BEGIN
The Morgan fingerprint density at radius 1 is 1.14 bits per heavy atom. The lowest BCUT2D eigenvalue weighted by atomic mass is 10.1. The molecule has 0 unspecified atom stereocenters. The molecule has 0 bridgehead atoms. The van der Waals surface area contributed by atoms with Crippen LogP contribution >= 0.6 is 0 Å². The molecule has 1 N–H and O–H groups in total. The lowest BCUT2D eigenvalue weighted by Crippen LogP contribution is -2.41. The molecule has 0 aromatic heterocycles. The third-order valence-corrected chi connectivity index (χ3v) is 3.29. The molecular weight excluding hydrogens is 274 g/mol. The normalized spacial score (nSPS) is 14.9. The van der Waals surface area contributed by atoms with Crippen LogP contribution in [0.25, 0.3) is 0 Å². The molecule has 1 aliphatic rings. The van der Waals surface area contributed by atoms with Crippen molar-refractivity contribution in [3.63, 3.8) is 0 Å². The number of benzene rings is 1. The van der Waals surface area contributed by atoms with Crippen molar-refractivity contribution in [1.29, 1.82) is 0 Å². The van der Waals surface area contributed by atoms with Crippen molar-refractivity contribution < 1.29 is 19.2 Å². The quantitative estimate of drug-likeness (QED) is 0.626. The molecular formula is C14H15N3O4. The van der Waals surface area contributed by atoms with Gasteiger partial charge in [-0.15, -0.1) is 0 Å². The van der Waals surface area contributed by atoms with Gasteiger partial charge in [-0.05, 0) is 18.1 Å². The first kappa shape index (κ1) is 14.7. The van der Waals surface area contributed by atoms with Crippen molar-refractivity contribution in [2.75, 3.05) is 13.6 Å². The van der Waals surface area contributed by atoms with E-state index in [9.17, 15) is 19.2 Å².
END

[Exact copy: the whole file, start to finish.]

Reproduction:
The Morgan fingerprint density at radius 1 is 1.14 bits per heavy atom. The lowest BCUT2D eigenvalue weighted by atomic mass is 10.1. The molecule has 0 unspecified atom stereocenters. The molecule has 0 bridgehead atoms. The van der Waals surface area contributed by atoms with Crippen LogP contribution >= 0.6 is 0 Å². The molecule has 1 N–H and O–H groups in total. The lowest BCUT2D eigenvalue weighted by Crippen LogP contribution is -2.41. The molecule has 0 aromatic heterocycles. The third-order valence-corrected chi connectivity index (χ3v) is 3.29. The molecular weight excluding hydrogens is 274 g/mol. The normalized spacial score (nSPS) is 14.9. The van der Waals surface area contributed by atoms with Crippen LogP contribution in [0.25, 0.3) is 0 Å². The molecule has 1 aliphatic rings. The van der Waals surface area contributed by atoms with Crippen molar-refractivity contribution in [3.63, 3.8) is 0 Å². The number of benzene rings is 1. The van der Waals surface area contributed by atoms with Crippen molar-refractivity contribution in [1.29, 1.82) is 0 Å². The van der Waals surface area contributed by atoms with Crippen molar-refractivity contribution < 1.29 is 19.2 Å². The quantitative estimate of drug-likeness (QED) is 0.626. The molecular formula is C14H15N3O4. The van der Waals surface area contributed by atoms with Gasteiger partial charge in [-0.15, -0.1) is 0 Å². The van der Waals surface area contributed by atoms with Gasteiger partial charge in [-0.05, 0) is 18.1 Å². The first kappa shape index (κ1) is 14.7. The van der Waals surface area contributed by atoms with Crippen molar-refractivity contribution in [2.75, 3.05) is 13.6 Å². The van der Waals surface area contributed by atoms with E-state index in [9.17, 15) is 19.2 Å².